After several semiconductor chief executives testified last week in favor of government help to boost domestic chip production amid a worldwide shortage, nearly two-thirds of registered voters in a new Morning Consult/Politico survey said they supported federal assistance for U.S. chip manufacturing.
Roughly similar shares of Democrats, independents and Republicans said they would support the subsidies
What the numbers say
- Government assistance for domestic chipmaking has strong bipartisan support, as 68% of Democrats, 63% of independents and 62% of Republicans said they supported it. The CEOs of Intel Corp. and Micron Technology Inc. testified before the Senate Commerce Committee on the effects of the current semiconductor crunch, which has forced some companies to pause production amid high demand and very little supply.
- Among voters who list the economy as their No. 1 issue, 65% said they supported government assistance for domestic semiconductors.
- For voters whose top issue is national security, 64% said they supported government help for U.S. chipmaking. In her opening statement at last week’s hearing, committee Chair Maria Cantwell (D-Wash.) said “our overreliance on vulnerable global supply chains – without having a U.S. alternative ready to go – is an economic and national security risk,” and noted that Europol has also warned of the introduction of counterfeit chips into the market.
- Separate bills in the House and Senate to make the United States more competitive with China would spend $52 billion to encourage greater domestic semiconductor production, while another bill would establish a tax credit to incentivize domestic chip manufacturing, design and research. The House and Senate are set to negotiate a final legislative package designed to bolster U.S. competition with China in the coming weeks in a conference committee.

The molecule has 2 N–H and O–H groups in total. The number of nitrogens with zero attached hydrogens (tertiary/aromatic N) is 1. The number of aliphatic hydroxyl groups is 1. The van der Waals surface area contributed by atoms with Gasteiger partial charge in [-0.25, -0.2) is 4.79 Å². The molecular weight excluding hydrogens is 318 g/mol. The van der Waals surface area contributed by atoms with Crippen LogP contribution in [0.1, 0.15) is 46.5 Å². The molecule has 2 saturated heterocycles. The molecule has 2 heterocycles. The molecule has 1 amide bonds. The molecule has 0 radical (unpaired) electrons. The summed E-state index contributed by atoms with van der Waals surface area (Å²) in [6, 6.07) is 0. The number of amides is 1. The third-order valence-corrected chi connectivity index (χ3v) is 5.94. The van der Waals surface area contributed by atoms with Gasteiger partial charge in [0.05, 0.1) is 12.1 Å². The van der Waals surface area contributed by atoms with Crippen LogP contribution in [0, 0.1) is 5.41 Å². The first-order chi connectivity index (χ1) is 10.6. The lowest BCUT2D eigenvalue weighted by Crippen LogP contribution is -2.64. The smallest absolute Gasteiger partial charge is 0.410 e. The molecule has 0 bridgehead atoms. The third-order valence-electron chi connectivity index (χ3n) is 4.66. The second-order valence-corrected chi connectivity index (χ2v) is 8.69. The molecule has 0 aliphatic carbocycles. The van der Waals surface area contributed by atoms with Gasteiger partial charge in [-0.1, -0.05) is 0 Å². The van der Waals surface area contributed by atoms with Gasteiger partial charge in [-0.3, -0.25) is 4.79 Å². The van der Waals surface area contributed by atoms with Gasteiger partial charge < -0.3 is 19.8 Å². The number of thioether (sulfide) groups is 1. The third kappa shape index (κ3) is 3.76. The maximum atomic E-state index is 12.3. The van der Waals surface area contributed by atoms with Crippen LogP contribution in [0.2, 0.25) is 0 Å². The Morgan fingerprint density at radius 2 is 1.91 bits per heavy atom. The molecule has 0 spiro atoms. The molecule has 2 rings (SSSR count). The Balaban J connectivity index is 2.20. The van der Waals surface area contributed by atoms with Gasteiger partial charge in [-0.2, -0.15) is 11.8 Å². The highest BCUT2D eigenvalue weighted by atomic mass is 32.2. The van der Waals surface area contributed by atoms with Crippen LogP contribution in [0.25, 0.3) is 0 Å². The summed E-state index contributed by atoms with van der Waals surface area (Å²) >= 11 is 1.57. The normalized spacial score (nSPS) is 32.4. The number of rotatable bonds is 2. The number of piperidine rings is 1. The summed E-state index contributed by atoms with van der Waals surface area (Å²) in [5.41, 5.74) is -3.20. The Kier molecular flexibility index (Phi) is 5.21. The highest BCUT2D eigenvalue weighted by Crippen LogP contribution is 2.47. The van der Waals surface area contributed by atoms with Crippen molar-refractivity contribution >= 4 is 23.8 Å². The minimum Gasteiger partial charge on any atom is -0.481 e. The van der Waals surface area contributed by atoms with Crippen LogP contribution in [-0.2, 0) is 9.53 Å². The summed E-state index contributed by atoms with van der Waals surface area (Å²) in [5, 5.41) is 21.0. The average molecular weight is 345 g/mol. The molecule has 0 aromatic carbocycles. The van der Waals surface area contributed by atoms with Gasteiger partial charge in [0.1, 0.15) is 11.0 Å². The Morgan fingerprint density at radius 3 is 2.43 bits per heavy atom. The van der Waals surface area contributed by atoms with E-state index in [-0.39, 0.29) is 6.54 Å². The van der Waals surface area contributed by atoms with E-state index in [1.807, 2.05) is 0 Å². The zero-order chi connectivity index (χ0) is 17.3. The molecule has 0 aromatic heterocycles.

Why it matters
The worldwide chip shortage forced Apple Inc. to slash production goals for its iPhone last year, and while the company said during its first-quarter earnings call that those constraints appeared to be easing, it is reportedly now planning to cut production due to rising inflation and the crisis in Ukraine.
In the meantime, states have been jockeying for major chip manufacturing facilities in a bid to spur domestic production and create jobs, offering companies tax breaks and other incentives for their plants. Samsung Electronics Co. Ltd. said in November it would build a plant in Taylor, Texas, worth $17 billion, while Intel agreed to potentially invest up to $100 billion to build a chipmaking complex in Ohio.
However, other domestic efforts have run into trouble: Taiwan Semiconductor Manufacturing Co.’s first U.S. plant in Arizona is reportedly up to six months behind in its construction schedule due to labor shortages and the fluctuations of COVID-19.
The March 25-27, 2022, survey was conducted among a representative sample of 2,006 registered voters, with an unweighted margin of error of plus or minus 2 percentage points.